New Redcliffs School in breach of District Plan - report

Minister of Education Chris Hipkins has applied to regularise a breach of boundary conditions at...
Minister of Education Chris Hipkins has applied to regularise a breach of boundary conditions at the newly-built Redcliffs School. Photo: Geoff Sloan
Part of the new $16 million Redcliffs School has been built in breach of a condition set out in the District Plan.

The Beachville Rd campus reopened last Monday after a nine-year journey to rebuild the school, which was demolished at its former Main Rd site following the February 22,  2011, earthquake.

But behind the scenes, there have been issues over a breach of boundary conditions, a report has revealed.

Under the District Plan, a rule states no part of a building should project beyond a building envelope contained by a recession plane.

It is to prevent effects on adjoining properties, and in this case, the building’s height has proven impacts on daylight and sunlight into the section at 19 Main Rd.

Friends of Redcliffs Park spokesman Chris Doudney, who was strongly opposed to the new school being built at the Beachville Rd site, has read the report identifying the breach.

Chris Doudney. Photo: File
Chris Doudney. Photo: File
He said the breach “really confirms what an unsuitable site” Redcliffs Park was for a new school.

Doudney petitioned for the school to be built at the former site in 2018 but was unsuccessful.

Minister of Education Chris Hipkins has applied to “regularise” the breach, which will be heard by the Resource Management Act Hearings Panel tomorrow.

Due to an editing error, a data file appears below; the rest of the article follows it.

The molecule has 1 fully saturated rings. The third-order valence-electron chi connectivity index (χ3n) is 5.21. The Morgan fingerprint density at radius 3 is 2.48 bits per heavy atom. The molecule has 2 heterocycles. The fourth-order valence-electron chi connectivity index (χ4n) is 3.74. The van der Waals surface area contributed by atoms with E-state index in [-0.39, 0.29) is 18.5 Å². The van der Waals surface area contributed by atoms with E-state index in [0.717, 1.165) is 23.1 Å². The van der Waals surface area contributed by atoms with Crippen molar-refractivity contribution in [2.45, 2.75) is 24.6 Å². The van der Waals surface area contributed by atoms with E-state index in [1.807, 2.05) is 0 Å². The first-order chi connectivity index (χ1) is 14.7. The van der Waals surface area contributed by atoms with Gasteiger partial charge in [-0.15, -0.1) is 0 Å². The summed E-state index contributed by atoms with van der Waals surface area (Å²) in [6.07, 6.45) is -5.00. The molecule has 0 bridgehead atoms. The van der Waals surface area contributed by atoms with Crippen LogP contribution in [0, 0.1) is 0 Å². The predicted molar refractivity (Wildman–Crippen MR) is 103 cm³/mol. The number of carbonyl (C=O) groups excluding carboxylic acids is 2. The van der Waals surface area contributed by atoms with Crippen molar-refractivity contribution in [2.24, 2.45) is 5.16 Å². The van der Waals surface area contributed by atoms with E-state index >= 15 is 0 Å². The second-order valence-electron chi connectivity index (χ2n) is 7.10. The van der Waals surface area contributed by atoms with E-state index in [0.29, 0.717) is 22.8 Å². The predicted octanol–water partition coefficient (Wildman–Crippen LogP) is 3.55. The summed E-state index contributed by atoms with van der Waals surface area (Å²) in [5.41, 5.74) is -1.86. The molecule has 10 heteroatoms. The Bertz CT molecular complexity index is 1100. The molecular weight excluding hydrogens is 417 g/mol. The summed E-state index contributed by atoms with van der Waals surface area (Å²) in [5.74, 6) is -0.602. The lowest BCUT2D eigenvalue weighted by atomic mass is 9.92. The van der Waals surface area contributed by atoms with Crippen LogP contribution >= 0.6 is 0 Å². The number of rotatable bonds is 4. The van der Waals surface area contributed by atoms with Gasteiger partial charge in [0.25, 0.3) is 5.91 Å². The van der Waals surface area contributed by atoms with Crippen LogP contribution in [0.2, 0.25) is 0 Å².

The owner of 19 Main Rd, an empty section neighbouring the school, complained to Christchurch City Council about the height of the building last year.

A city council spokesperson said it was then identified the recession plane angle was incorrectly drawn on plans by Tennent Brown Architects following a review of the consent documentation in October.

"There have been ongoing discussions between the architect and the neighbours, which didn’t resolve the matter.

"Subsequently, an application was made to alter the designation.

"If the application is declined, there is a right of appeal to the Environment Court.

"Alternatively, the southern part of the building could be modified."

Ministry of Education head of education infrastructure service Kim Shannon said when the breach was discovered, the main superstructure of the building had already been built.

She said the ministry received expert advice the breach was likely to have only a minor effect on the vacant section.

A Tennent Brown Architects spokesperson said it is "not in a position to comment with the hearing pending".

 

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